By 1996 it was clear that the consulting company wasn't going anywhere. My two partners had full time jobs and families and the business just wasn't a high enough priority for them. My girlfriend at the time (now my wife), seeing that this was the case finally told me "you need to find a real job." I started looking in the newspaper the next day and found several promising leads for companies looking for someone to work on the web. After several interviews I happened on an ad for a small electronics company in West Chester, PA looking for a Webmaster to build and manage their corporate web site and intranet. I applied, had an interview, and was hired shortly after. This was early 1996.

I got to work immediately building out their website and intranet with a combination of static HTML and Perl for handling basic tasks like emailing form content. This worked well for a while, but it was only a matter of time before I was asked to add some dynamic content--the request was to "web enable" our corporate address book, which was stored in a Microsoft Access database. My first reaction was to develop the application in Perl. However, at the time, building an application like this in NT Perl (all of our web servers were NT based) wasn't feasible, so I began looking for other solutions.

I first tried a product called DB Web, from a company named Aspect Software that had just been acquired by Microsoft. After a bit of experimentation, I realized that DB Web wasn't what I was looking for. It was more of a tool for querying data from Microsoft Access databases (it wrote VB code on the back end) than a real application development platform. (As a side note, Microsoft stopped supporting DB Web shortly after I evaluated it and rereleased it as ASP (Active Server Pages) a few months later.)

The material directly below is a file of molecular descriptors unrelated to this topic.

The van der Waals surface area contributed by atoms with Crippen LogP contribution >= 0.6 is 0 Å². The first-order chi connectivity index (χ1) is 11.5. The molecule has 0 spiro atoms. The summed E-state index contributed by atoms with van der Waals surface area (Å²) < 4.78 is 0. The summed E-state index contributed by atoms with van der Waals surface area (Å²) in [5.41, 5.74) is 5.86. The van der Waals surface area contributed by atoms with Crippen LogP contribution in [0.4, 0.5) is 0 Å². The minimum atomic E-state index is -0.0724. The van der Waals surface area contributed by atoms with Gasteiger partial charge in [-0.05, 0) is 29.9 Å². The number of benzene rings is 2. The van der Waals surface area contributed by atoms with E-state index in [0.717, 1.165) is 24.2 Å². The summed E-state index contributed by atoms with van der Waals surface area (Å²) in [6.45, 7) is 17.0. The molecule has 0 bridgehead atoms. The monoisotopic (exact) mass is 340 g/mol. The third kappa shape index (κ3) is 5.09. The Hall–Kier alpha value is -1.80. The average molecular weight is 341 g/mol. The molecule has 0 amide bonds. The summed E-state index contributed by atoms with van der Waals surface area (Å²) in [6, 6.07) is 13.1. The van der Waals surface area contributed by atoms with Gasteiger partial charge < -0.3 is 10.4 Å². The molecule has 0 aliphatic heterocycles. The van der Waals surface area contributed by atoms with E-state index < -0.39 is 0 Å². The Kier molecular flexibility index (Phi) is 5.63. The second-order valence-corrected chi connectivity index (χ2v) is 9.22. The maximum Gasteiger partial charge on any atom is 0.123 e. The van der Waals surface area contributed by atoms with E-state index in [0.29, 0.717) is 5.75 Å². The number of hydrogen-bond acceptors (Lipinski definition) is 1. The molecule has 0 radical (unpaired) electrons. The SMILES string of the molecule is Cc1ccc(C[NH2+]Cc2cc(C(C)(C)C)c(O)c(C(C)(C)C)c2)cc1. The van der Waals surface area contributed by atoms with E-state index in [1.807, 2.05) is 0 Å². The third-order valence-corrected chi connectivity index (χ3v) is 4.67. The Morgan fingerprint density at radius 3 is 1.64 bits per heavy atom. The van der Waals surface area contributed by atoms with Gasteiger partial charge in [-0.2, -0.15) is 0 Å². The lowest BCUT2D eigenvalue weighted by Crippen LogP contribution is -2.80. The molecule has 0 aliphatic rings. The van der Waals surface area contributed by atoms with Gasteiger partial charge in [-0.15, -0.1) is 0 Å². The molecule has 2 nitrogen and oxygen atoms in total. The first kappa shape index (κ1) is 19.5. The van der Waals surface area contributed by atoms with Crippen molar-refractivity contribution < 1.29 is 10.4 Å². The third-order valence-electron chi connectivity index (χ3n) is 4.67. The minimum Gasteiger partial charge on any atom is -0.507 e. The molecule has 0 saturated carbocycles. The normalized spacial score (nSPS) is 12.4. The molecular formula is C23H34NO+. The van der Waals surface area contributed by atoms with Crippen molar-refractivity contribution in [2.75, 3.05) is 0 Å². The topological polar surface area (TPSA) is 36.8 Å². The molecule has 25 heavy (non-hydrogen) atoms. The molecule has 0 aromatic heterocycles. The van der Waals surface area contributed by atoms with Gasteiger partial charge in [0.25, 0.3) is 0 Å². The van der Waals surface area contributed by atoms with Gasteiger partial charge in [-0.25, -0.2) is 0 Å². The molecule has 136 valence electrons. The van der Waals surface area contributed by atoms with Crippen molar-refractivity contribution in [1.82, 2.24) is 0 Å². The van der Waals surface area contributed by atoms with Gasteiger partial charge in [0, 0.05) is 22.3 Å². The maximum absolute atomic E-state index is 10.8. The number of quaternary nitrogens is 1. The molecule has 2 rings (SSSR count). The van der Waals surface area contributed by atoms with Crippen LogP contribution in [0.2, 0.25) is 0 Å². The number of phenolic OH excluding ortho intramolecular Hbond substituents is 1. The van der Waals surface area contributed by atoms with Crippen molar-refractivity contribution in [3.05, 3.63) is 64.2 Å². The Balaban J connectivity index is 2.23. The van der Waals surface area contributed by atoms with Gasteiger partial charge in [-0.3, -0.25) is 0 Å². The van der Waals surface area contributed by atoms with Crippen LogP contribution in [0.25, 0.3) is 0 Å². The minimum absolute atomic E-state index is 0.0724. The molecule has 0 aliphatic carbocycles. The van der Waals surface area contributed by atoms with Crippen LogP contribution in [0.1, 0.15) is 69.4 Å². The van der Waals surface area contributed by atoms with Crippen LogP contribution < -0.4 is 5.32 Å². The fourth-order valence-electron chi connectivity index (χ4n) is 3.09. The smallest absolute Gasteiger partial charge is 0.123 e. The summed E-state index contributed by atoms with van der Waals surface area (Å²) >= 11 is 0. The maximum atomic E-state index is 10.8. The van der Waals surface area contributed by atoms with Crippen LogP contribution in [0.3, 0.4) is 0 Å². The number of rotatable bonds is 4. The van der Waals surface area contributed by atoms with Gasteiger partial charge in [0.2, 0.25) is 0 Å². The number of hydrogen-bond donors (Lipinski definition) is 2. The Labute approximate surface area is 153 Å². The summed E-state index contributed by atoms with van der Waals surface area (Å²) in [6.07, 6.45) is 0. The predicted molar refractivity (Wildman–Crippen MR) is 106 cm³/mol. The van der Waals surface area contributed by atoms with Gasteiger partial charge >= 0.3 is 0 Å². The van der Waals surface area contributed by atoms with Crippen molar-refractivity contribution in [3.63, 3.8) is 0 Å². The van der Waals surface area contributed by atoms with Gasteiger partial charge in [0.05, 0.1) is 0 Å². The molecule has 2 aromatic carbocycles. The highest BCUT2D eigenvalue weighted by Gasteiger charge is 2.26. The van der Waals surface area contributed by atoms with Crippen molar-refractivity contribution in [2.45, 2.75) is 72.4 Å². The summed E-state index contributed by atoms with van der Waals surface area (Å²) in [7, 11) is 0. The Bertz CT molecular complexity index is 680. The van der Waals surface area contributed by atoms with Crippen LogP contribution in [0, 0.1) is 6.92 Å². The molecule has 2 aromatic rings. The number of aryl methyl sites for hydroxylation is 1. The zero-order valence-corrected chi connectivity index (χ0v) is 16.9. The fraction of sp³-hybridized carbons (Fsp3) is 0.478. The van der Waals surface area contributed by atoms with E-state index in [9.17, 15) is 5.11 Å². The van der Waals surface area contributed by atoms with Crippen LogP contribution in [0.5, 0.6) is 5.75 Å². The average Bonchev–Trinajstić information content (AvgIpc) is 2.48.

Frustrated, I decided to look into another product I had been hearing about on a web development discussion list. The product was Allaire's ColdFusion (Cold Fusion at the time), a rapid application development platform for creating and deploying dynamic server-based web applications. Within hours of downloading the trial version of the software, I had created a proof-of-concept for the corporate address book application.

Fast forward 15 years and it's almost funny to imagine that I fell in love with a programming language that had just over 30 tags and functions in the 1.5 release. At the time, though, ColdFusion had enough power to handle any web programming task thrown my way. And as the tasks have become more complex, ColdFusion has kept pace. Although I no longer develop as part of my day-to-day responsibilities, I'm still heavily involved with ColdFusion and the ColdFusion community and I can honestly say that with each new release, ColdFusion contains features and functionality that seem to show up just as I find myself needing or wanting them.